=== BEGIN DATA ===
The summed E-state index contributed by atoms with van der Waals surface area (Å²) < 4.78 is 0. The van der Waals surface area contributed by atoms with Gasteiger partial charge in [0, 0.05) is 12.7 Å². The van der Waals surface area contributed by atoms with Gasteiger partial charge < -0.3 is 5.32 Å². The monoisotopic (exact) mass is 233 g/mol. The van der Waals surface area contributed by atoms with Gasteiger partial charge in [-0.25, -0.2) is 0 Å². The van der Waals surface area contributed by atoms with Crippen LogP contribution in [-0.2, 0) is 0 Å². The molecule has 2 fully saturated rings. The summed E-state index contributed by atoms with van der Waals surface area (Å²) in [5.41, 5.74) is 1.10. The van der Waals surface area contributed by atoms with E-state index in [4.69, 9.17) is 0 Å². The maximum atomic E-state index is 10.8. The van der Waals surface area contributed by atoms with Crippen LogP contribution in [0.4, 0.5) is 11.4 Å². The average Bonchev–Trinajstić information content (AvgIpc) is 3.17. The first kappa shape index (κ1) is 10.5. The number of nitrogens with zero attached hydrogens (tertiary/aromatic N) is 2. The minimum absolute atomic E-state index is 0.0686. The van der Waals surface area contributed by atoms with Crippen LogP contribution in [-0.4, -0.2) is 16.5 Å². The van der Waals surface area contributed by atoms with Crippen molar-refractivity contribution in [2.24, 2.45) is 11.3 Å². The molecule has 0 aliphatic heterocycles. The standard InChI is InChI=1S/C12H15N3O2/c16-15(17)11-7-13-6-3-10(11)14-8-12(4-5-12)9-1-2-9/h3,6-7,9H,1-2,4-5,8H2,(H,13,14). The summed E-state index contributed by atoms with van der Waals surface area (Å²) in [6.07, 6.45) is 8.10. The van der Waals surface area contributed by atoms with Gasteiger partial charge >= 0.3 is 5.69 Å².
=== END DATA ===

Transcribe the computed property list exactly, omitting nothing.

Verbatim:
The summed E-state index contributed by atoms with van der Waals surface area (Å²) < 4.78 is 0. The van der Waals surface area contributed by atoms with Gasteiger partial charge in [0, 0.05) is 12.7 Å². The van der Waals surface area contributed by atoms with Gasteiger partial charge < -0.3 is 5.32 Å². The monoisotopic (exact) mass is 233 g/mol. The van der Waals surface area contributed by atoms with Gasteiger partial charge in [-0.25, -0.2) is 0 Å². The van der Waals surface area contributed by atoms with Crippen LogP contribution in [-0.2, 0) is 0 Å². The molecule has 2 fully saturated rings. The summed E-state index contributed by atoms with van der Waals surface area (Å²) in [5.41, 5.74) is 1.10. The van der Waals surface area contributed by atoms with E-state index in [4.69, 9.17) is 0 Å². The maximum atomic E-state index is 10.8. The van der Waals surface area contributed by atoms with Crippen LogP contribution in [0.4, 0.5) is 11.4 Å². The average Bonchev–Trinajstić information content (AvgIpc) is 3.17. The first kappa shape index (κ1) is 10.5. The number of nitrogens with zero attached hydrogens (tertiary/aromatic N) is 2. The minimum absolute atomic E-state index is 0.0686. The van der Waals surface area contributed by atoms with Crippen LogP contribution in [-0.4, -0.2) is 16.5 Å². The van der Waals surface area contributed by atoms with Crippen molar-refractivity contribution in [2.24, 2.45) is 11.3 Å². The molecule has 0 aliphatic heterocycles. The standard InChI is InChI=1S/C12H15N3O2/c16-15(17)11-7-13-6-3-10(11)14-8-12(4-5-12)9-1-2-9/h3,6-7,9H,1-2,4-5,8H2,(H,13,14). The summed E-state index contributed by atoms with van der Waals surface area (Å²) in [6.07, 6.45) is 8.10. The van der Waals surface area contributed by atoms with Gasteiger partial charge >= 0.3 is 5.69 Å².